Some mutant alleles are found only in individuals with the nonsyndromic retinal disease. These retinal-specific pathogenic USH2A variants, found in patients with nonsyndromic RP but not in USH2 patients, located in the exons encoding usherin EC domains.22 The presence of at least one retinal-specific USH2A mutant allele in a patient with USH2A-associated disease results in normal hearing, at least in childhood. Retinal-specific USH2A variants include one of the common mutations, c.2276G>T (p.Cys759Phe), as well as other variants such as c.2802T>G (p.Cys934Trp), c.10073G>A (p.Cys3358Tyr), c.11156G>A (p.Arg3719His), c.12295-3T>A, and c.12575G>A (p.Arg4192His).22


Usherin isoform B (TM usherin) is a large membrane bound protein consisting of multiple domains. The N-terminal EC domain is made up of repeating fibronectin type III (FN3) domains and laminin-like domains, including a laminin G-like jellyroll fold domain (LamGL), a laminin N-terminal domain (LamNT), laminin-epidermal growth factor-like domains (LE) and 2 laminin G domains (LamG). The C-terminus of TM usherin consists of a TM domain, followed by an intracellular domain with a PDZ binding motif (PBM). In contrast, the smaller usherin isoform A (EC usherin) consists of a portion of the EC domain containing LamGL, LanNT and LE domains and the N-terminal FN3 domains of TM usherin (Fig. 1).

LamNT domains function as calcium-dependent domains through which the laminin heterotrimers assemble to anchor to the cell membrane via the LamG domain. The LE domains form a rigid, rod-shaped structure stabilized by 4 disulfide bridges that prevents domain extension under mechanical stress.23–25 The major portion of usherin is occupied by 34 repeats of FN3 domains that form 2 antiparallel β-sheets without disulfide bonds, that act as a shock absorbers by unfolding under mechanical tension and folding again when stress is released.26 The single cytoplasmic PBM near the carboxy tail is the only known functional domain inside the cytoplasm, allowing usherin to interact with various PDZ domain-containing proteins involved in anchoring TM proteins to the underlying cytoskeleton.27 Similar to the majority of single-pass TM proteins, TM usherin undergoes N-glycosylation that take places at asparagine amino acids throughout its EC region.28 Recently, threonine 4999 of TM usherin was described as a phosphorylation site in K562 cells, a human erythromyeloblastoic leukemia cell line.29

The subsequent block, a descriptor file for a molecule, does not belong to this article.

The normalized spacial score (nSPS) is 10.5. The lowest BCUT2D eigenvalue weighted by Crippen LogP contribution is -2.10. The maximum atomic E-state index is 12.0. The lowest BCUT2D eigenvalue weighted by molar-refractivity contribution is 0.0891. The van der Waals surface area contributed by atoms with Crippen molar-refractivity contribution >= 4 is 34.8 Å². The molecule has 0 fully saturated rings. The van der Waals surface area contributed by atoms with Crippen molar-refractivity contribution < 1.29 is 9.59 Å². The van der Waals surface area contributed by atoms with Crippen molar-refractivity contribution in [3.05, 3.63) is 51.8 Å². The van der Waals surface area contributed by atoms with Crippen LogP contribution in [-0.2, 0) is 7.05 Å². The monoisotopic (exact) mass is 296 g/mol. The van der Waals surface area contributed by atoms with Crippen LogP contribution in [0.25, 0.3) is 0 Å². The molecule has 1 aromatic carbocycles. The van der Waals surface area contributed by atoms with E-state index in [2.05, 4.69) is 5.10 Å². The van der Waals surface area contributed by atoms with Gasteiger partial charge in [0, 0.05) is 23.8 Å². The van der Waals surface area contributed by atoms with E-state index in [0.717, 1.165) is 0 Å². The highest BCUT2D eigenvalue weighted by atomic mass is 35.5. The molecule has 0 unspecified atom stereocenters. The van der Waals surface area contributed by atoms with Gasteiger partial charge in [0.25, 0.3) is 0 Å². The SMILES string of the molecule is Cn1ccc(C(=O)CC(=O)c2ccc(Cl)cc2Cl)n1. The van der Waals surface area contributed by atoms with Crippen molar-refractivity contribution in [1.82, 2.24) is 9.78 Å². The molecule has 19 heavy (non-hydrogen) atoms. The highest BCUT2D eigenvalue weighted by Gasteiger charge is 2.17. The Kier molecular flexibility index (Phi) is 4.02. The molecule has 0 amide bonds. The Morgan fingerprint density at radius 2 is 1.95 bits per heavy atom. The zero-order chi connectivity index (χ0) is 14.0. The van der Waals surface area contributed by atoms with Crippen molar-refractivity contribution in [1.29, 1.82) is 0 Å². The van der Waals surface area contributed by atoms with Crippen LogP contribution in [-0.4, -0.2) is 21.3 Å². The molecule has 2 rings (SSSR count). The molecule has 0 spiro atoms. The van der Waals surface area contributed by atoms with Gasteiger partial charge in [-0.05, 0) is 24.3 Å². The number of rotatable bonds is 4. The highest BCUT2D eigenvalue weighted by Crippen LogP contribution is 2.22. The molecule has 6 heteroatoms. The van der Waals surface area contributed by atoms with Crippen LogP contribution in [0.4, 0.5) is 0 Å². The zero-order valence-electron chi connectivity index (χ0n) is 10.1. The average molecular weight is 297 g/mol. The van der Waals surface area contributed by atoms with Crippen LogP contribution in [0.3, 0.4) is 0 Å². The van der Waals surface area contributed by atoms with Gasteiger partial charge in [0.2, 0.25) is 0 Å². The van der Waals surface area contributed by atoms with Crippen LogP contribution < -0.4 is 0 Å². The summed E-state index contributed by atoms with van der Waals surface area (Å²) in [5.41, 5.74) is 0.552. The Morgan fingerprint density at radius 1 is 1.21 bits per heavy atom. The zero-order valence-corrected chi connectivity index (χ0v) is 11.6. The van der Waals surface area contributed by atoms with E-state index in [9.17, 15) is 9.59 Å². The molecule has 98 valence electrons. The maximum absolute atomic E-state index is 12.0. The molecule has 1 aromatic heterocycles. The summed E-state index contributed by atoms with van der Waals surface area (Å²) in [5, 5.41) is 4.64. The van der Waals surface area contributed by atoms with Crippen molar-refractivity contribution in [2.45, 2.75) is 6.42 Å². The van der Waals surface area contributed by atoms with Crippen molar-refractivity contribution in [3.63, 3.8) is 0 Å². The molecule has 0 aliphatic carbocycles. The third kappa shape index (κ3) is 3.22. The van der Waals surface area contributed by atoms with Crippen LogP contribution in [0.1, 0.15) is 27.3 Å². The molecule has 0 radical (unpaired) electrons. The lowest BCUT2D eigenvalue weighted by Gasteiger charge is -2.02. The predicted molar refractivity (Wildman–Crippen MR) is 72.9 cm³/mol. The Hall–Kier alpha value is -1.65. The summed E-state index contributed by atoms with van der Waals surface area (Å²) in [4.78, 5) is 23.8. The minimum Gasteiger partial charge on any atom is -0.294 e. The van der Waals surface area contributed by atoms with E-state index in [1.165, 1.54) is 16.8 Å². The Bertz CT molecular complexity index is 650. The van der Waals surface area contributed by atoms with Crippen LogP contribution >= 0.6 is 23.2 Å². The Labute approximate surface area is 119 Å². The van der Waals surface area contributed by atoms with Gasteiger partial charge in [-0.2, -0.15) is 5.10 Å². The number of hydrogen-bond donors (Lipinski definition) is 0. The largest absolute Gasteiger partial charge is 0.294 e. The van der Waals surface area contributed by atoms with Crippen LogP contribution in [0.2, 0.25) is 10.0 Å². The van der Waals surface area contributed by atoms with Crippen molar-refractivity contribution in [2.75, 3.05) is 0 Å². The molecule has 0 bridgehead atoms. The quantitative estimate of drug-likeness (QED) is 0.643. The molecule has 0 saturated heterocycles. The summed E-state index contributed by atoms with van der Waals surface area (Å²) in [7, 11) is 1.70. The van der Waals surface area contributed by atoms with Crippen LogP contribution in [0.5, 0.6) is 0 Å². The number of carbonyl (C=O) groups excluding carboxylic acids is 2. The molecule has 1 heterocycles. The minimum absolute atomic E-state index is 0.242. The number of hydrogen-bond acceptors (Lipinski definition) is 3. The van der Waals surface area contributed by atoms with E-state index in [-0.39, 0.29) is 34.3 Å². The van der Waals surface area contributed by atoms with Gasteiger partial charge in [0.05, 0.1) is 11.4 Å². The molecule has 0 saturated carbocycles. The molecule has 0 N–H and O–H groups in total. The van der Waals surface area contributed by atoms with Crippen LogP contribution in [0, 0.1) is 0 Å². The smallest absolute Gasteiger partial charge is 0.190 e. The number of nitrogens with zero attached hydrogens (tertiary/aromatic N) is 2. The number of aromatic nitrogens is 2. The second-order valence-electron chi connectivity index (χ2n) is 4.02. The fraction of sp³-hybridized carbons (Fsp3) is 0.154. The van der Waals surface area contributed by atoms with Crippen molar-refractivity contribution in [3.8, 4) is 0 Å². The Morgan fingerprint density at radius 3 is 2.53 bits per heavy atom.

The first identified binding partner of usherin was the basement membrane protein collagen IV, which was found to interact with EC usherin.30 EC usherin is a component of Bruch membrane in the retina31 and the basement membrane of the cochlea.30 Mutations in one of the genes encoding the heterotrimers of collagen IV lead to Alport syndrome, the symptoms of which include hearing loss and eye abnormalities. EC usherin binds to the 7S domain of collagen IV through its LE domains. Reduction of collagen IV in the Alport mouse testis is associated with a similar reduction of EC usherin, suggesting that the usherin/collagen IV interaction is important in stable integration of usherin in the basement membrane. Another basement membrane protein shown to interact with usherin LE domains is fibronectin. Both collagen IV and fibronectin were found to colocalize with EC usherin in Bruch membrane,32 however, it remains unclear whether the lack of EC usherin in cochlear and retinal basement membranes contributes to disease pathogenesis.

The class I PBM present at the C-terminal of the TM usherin cytodomain enables interaction with PDZ domain-containing proteins. Such proteins act as organizers of molecular complexes, and some are involved in anchoring TM proteins to the underlying cytoskeleton.27 TM usherin forms a protein complex with 2 other proteins encoded by USH2-associated genes; ADGRV1 (encoding adhesion G Protein-Coupled Receptor V1) and WHRN (encoding whirlin).33 TM usherin and ADGRV1 do not interact directly, and both whirlin and the USH modifier protein PDZD7 are required for complex formation, where whirlin and PDZD7 bind to usherin and ADGRV1, respectively. The direct interaction of usherin and whirlin was first shown in vitro34 and the biological relevance of this interaction was confirmed by the absence of whirlin at the photoreceptor periciliary membrane of Ush2a knock-out mice.35 TM usherin and ADGRV1 were also shown to form complexes with the USH1 protein harmonin, encoded by the USH1C gene36 (Table 2).

TABLE 2 - Usherin and Interacting Proteins
Interacting Protein Involved Domain of the Interacting Protein Involved Domain of Usherin References
USH-related proteins
 Myosin VIIA My TH4-FERM Cytoplasmic region 37
 Harmonin PDZ1 PBM 36
 Whirlin PDZ1 and PDZ2 PBM 16,33,35
 PDZD7 PDZ1 and PDZ2 PBM 38
 ADGRV1 indirect interaction via whirlin and PDZD7 33
Non–USH-related proteins
 Collagen IV 7S domain Loop b of LE domain 30
 Fibronectin Not known Loop d of LE domain 32
 Vezatin Not known Cytoplasmic region 37
 NLP isoform B IF domain Cytoplasmic region 39
LE indicates laminin EGF-like domains; My TH4-FERM, myosin tail homology 4-protein 4.1, ezrin, radixin, moesin domain; NLP, ninein-like protein; PBM, PDZ binding motif; USH, Usher syndrome.